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Well hello there, Razz-folken!

Sorry, I’m working my way through Stephen King’s Dark Tower series (on Book 6 of seven — fantastic, trippy, masterful stuff), which contains some very interesting folken indeed. So that’s where that came from.

I’ve got some news for y’all. I am no longer the Injury Guru around these parts. I had my fill of ’em last year, let me tell you. Not sure my brain could handle tracking all that madness for another season (assuming we even get a full one…). Alas, the ever-so-talented-and-witty Keelin Billue will be manning the Ambulance Chasers column. Instead, I’ve become the official Bullpen Guru of Razzball! In addition to the weekly SAGNOF recaps, I’ll be in charge of our brand-spankin’ new Bullpen Chart, tracking who’s closing and who’s setting up across the MLB. Side note: I’m still waiting for the day SVHD becomes the standard category.

What I’ve got for y’all is just a good old-fashioned tiered ranking (catered toward the 12-team standard 5×5 audience). I could pretend I’m doing this for the people, but really this is as much for me as it is for you, dear reader. I’ve had my fantasy hockey helmet on, helping Viz over the on the Razzball Hockey side of things. Haven’t paid the best attention to the goings on in MLB — I could use a little brush up on how bullpens are looking.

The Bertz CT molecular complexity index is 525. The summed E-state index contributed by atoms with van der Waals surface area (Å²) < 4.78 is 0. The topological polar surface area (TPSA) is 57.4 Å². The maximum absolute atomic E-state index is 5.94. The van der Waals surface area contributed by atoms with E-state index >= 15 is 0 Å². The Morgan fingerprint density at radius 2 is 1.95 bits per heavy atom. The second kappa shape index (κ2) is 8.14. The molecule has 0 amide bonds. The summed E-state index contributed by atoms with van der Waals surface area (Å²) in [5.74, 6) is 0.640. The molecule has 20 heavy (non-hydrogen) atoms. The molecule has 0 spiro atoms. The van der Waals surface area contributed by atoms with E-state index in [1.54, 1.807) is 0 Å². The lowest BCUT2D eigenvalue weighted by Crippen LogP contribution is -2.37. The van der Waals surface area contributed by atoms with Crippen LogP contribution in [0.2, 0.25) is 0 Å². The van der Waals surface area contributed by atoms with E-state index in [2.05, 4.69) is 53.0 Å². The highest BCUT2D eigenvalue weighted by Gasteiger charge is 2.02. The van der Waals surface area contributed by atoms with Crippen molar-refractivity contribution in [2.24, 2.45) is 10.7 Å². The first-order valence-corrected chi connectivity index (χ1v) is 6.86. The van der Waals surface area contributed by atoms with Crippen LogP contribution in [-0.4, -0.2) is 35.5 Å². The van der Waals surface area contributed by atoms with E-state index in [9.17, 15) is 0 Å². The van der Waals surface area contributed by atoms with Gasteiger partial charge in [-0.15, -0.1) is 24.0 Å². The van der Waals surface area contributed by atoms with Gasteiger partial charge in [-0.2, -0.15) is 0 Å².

Welp, I’ll quit dillydallying and get right to it. I’ll update these rankings eventually as things change throughout the course of the offseason. Some big names are still homeless as of now (you can find notes on them under the rankings themselves). These rankings stem from a combination of my genius brain and Rudy’s projections, which of course you can see over on the World Famous Razzball Player Rater.

I lied; I’ve got a little more dillydallying to do. I want to make it clear this is a focus solely on guys in closer situations. I’m looking at this through the lens of saves. I would personally rather own a Devin Williams type than a crappy closer like Cole Sulser in most instances, but I didn’t want to jumble up my tiers with guys who aren’t likely to get saves with any kind of regularity. Devin Williams, Craig Kimbrel, Jonathan Loaisiga, etc. do not appear in what you’ll see below. Maybe I’ll get around to some HAGNOF rankings, but you can always pop over to the Bullpen Chart and the Player Rater to find guys to help you with holds. And one last note: even though you see numbered rankings, they’re more of a formality. I treat everyone pretty much equally within their respective tiers, and it could shake out to where any one of them could out-rank the other. Is that a cop out for “hindsight is 20/20” purposes? Maybe! Oh, and the stats you see are 2021’s totals. Duh.